Prescription Printout is the report card of your prescription writing software. It needs to be perfect because it is the only tangible output, for your Patients, from your EMR. Here are 5 questions to ask before buying a Prescription writing software.
1. Intelligence – it must understand the negatives from the positives
You often go about completing Medical History and Examination templates without actually filling in every section. It is more likely that you would only make positive, or abnormal observations while leaving the rest of the sections un-touched.
In each of those cases, you would not want to have your prescription cluttered with insignificant NAD’s and negative observations. The Prescription generating software should be intelligent enough to figure out the relevant positive, clinically-significant data and show only them on the prescription.
2. Design your Prescription Layout
Most software comes with pre-canned prescription layouts. It is a good starting point, but you must ask for the capability to get custom-designed layouts. Some software allows you to customize the layout, but the customization is very restrictive. It cannot handle the most common way Doctors write out prescriptions i.e. 2 columns
You need to show a sample prescription to the software vendor and inquire if the prescription layout can be custom developed for you. If the answer is yes, ask for a “Conditional Sale” – book the software with an advance and make the balance payment conditional upon the precise layout being created for you. Make sure you get the vendor to mention this on the invoice.
To be fair, any form of customization comes with an additional cost for the vendor so be prepared to pay a nominal customization fee, but only after you get what you were after. If a vendor is capable of achieving your requirement, they will have no problem in getting the necessary changes done on the basis of an advance. Those who cannot find all kinds of excuses for you to first pay up 100% of the invoice and then wait for them to deliver. Good luck waiting!
3. Speed of Prescription Generation
There are multiple ways of achieving the same goal. A vendor can use temporary hacks to create a fragile prescription layout, OR, the vendor may develop a robust customization engine that can meet your requirements. You need to figure out if the vendor has taken a shortcut or created a sustainable solution for you. I will show you how to spot this.
I have seen Prescription writing software taking as many 6-20 seconds in generating a customized layout for each patient visit. The time taken for generating the layout gives an indication of the amount of computing power going behind the generation. As more and more doctors buy the vendor’s product, more customization logic will be written in the software, making the process progressively slower. The solution has been achieved through fragile hacks and will not scale up in future.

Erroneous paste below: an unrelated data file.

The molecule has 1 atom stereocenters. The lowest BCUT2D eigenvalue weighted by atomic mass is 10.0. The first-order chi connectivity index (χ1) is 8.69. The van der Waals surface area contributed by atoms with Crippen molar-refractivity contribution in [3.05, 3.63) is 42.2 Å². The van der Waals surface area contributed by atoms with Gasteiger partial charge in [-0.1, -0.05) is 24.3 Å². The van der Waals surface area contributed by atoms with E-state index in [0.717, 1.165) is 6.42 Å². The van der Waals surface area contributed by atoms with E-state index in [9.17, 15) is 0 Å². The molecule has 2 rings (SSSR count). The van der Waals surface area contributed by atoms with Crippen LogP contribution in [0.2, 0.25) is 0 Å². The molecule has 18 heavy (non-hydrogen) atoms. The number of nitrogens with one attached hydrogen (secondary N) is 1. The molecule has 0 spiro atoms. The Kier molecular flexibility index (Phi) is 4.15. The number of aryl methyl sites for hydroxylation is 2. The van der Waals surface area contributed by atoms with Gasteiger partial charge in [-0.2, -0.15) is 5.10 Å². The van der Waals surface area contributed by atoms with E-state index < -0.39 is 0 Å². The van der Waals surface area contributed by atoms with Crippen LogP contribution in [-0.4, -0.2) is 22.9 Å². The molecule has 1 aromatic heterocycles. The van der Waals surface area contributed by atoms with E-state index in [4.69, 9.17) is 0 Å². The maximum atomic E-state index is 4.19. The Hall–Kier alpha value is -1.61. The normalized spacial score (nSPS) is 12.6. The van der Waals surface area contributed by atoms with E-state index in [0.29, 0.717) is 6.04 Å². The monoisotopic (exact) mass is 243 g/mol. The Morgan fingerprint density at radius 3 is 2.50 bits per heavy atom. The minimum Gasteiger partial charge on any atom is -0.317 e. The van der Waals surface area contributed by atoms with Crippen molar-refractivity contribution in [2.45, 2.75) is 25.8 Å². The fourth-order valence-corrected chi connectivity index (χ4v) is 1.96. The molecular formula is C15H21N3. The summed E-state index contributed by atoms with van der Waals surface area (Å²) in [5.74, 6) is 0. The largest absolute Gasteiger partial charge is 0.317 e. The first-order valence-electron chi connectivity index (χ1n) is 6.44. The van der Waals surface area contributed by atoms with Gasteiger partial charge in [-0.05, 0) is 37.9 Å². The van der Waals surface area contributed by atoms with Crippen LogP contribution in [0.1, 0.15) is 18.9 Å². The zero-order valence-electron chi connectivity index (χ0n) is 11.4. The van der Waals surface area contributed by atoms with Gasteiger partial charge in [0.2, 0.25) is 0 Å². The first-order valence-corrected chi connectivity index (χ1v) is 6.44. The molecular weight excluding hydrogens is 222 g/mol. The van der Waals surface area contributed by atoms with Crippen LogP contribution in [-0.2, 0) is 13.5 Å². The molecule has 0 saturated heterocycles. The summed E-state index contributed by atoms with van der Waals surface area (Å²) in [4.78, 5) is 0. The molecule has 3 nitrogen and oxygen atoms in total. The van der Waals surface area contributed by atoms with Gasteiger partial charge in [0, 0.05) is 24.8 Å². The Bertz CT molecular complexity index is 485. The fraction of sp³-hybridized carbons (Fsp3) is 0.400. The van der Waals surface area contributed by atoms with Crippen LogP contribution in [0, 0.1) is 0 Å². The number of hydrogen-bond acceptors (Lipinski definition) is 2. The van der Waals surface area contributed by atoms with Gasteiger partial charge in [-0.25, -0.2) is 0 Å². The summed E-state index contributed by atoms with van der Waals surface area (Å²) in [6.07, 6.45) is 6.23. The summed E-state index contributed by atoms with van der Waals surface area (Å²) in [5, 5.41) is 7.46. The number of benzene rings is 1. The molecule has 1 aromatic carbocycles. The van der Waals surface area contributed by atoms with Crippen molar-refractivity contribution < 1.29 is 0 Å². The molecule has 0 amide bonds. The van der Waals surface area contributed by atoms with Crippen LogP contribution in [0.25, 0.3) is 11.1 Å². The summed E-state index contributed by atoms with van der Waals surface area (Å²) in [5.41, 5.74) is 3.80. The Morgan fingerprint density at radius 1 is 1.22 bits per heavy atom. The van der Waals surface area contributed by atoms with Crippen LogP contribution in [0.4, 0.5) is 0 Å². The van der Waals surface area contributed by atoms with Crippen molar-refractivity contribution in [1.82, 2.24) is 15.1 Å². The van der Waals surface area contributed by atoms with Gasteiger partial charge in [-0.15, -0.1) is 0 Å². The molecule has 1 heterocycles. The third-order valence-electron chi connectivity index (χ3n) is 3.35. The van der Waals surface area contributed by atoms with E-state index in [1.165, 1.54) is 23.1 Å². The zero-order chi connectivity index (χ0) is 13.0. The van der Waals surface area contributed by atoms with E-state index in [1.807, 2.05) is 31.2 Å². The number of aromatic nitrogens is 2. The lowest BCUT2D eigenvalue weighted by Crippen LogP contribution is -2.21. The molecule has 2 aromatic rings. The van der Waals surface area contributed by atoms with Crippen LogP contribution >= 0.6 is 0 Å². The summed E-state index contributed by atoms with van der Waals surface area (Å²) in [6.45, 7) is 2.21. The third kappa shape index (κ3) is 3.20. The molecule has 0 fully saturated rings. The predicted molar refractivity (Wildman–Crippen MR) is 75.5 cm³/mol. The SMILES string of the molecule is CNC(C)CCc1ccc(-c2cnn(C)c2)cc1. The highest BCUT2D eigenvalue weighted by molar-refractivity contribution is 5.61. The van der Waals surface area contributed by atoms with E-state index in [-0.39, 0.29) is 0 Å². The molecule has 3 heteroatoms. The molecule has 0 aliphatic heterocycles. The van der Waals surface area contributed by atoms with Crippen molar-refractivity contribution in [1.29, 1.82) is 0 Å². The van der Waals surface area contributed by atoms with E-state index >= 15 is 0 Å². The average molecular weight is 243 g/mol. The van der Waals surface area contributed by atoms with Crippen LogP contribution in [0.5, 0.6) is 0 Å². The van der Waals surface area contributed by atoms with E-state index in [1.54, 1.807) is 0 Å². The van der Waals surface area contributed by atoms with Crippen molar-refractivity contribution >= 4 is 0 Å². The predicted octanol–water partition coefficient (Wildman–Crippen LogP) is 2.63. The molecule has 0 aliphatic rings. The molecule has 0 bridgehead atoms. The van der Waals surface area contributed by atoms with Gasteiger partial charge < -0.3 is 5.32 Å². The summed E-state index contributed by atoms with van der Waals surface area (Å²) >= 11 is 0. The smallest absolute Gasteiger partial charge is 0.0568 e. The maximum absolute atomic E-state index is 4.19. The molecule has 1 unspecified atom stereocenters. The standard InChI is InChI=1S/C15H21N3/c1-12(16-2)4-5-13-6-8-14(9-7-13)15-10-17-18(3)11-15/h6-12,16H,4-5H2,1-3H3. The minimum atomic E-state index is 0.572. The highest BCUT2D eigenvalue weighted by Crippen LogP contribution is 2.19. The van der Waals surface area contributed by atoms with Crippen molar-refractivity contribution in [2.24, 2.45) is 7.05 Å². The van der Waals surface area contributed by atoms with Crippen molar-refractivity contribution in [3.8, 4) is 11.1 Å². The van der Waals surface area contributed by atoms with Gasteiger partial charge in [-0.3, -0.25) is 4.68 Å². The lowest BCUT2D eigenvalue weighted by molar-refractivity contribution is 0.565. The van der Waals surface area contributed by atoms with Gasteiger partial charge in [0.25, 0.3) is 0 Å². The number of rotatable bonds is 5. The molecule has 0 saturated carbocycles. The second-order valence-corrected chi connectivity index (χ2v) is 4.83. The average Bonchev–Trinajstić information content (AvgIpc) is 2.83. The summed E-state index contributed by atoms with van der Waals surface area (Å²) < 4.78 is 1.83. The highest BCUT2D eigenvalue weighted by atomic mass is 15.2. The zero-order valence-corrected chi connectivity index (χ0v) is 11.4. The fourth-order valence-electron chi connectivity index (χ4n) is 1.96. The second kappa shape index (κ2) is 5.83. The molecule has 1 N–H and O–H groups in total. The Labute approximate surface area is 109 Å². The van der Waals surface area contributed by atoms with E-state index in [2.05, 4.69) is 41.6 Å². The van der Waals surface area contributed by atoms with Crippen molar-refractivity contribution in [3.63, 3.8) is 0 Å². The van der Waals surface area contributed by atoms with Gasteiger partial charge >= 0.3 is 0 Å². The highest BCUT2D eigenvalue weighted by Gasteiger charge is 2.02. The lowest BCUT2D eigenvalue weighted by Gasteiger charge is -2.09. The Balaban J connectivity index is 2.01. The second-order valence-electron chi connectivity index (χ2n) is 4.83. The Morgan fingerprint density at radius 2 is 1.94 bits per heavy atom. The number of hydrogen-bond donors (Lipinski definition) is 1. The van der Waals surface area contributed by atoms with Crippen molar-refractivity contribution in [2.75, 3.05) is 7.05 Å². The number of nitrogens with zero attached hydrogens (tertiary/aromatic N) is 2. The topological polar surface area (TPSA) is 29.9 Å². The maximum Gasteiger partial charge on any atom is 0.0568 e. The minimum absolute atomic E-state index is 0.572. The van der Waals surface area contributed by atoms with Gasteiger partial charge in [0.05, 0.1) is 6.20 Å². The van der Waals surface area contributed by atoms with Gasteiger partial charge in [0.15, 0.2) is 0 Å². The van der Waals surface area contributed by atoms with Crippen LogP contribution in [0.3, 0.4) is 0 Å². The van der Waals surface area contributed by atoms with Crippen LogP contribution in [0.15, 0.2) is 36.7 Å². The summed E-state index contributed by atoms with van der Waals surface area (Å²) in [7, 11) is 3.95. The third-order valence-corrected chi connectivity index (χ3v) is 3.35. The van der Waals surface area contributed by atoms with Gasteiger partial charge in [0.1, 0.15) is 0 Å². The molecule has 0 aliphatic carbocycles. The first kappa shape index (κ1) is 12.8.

A well-designed solution will be able to generate the customized prescription very quickly (usually under 4 seconds). Such solutions are running on sophisticated algorithms that are built to handle change. Stick with Speed as a measure, and you cannot go wrong.
4. Flexibility of Drugs Database
You must have the ability to prescribe generic along with brands. As should be the ability to add your own drugs.
Drug-to-Drug interactions along with Drug-to-Allergy interactions, along with product and dosage monographs are great to have. However, you must ask your software vendor to reveal the source of this information. In developed countries like Australia or UK, MIMS has been proving drug databases for Doctors at a nominal charge payable annually. However, in developing countries, there are no such authentic providers of data. Drugs database in such countries is often collated by the vendor through pirated sources, plagiarizing textbooks or by searches on google. An easy way to figure this out is by asking the vendor the show the last couple of changes that were published by the pharmacology textbook you have subscribed to. You will discover that such updates are inevitably missing in the software. This is because drug database preparation is an industry of its own, and a vendor cannot match the process by simply googling.
I have found that Doctors often either ignore the issue of drugs database in demos or assume the proprietary of the vendor as long as they can see the brand names and interactions. It should however be the opposite. Those vendors who lack the drugs database do so because the information cannot be legally bought, they will usually stop at generics. Those who are providing it should be asked from where have they managed to get a hold of it? I am sure you would not want to be making clinical decisions based on unauthenticated data sources from questionable origins.